Esseff wrote: I assume from Scott's post that I can use them regardless if only posted to, say, Instagram and Facebook for non-commercial reasons...


Nope. It could be argued that they serve to publicize your commercial endeavor, even if you don't derive income from them directly.


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2 months 2 weeks ago #738369 by Ozzie_Traveller
G'day Eliffman + SF

As I understand it ... the Copyright LEGISLATION states that the 'copyright of the work remains with the author for 50 yrs AFTER their death'. Obviously meaning that the estate of the deceased still controls the operation / activities / usage / of the work

For your example above - you would be well advised to locate the author (if possible) and in the absence of success there, to obtain written agreement with whomever has the images for you to use them for your desired purpose along with full acknowledgement of their 'ownership'

Hope this helps
Phil from the great land Downunder
www.flickr.com/photos/ozzie_traveller/sets/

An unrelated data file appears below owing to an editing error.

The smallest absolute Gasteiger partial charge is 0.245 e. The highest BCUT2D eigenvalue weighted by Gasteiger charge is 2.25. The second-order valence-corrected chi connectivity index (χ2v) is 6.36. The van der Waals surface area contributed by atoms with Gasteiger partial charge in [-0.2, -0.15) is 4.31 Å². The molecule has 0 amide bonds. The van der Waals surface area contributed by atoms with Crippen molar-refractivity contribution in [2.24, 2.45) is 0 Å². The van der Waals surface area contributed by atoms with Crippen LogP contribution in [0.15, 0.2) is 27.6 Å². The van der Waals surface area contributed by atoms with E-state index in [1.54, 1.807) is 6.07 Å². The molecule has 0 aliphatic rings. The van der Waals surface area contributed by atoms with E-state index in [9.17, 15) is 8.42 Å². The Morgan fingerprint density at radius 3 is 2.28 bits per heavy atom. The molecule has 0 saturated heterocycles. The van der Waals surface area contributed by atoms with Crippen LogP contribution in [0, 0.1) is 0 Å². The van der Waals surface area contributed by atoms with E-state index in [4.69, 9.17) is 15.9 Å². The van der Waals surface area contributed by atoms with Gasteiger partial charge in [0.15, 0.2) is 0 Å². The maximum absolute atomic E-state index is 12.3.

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2 months 2 weeks ago #738391 by icepics
What Scott says sounds right for the US; depends on your/anyone's country.

You should be able to re-create or use photos as 'inspiration' I think, but I'd be careful about posting/sharing pictures that don't belong to you (you aren't the owner of the copyright).

I rarely post my photos online and if anyone steals one you can be sure I'll do something about it. At the very least a DMCA take down notice. They'd be stealing my crative work - years of hard work, my talent/ability, etc. They can use their own photos; not mine, without my permission or compensating usage. I could contract usage if I wanted, I just don't want to do it (unless someone is offering me enough money to make it worthwhile!). I don't need the work!

So you're probably fine sharing your own photos, and maybe link to someplace where those photos have been made available publicly that others could view them (if that's an option). Take a look at Terms & Conditions on any site you're using and think about what you want to share on it. Some to me allow others to use your photos so I don't post much if any on a site that allows that (incl. social media).

Sharon
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2 months 1 week ago #738506 by Silver Fox
So, let me toss another scenario into this, if your father is deceased as well, and you don't have model release, only know he took the photo, would that change anything?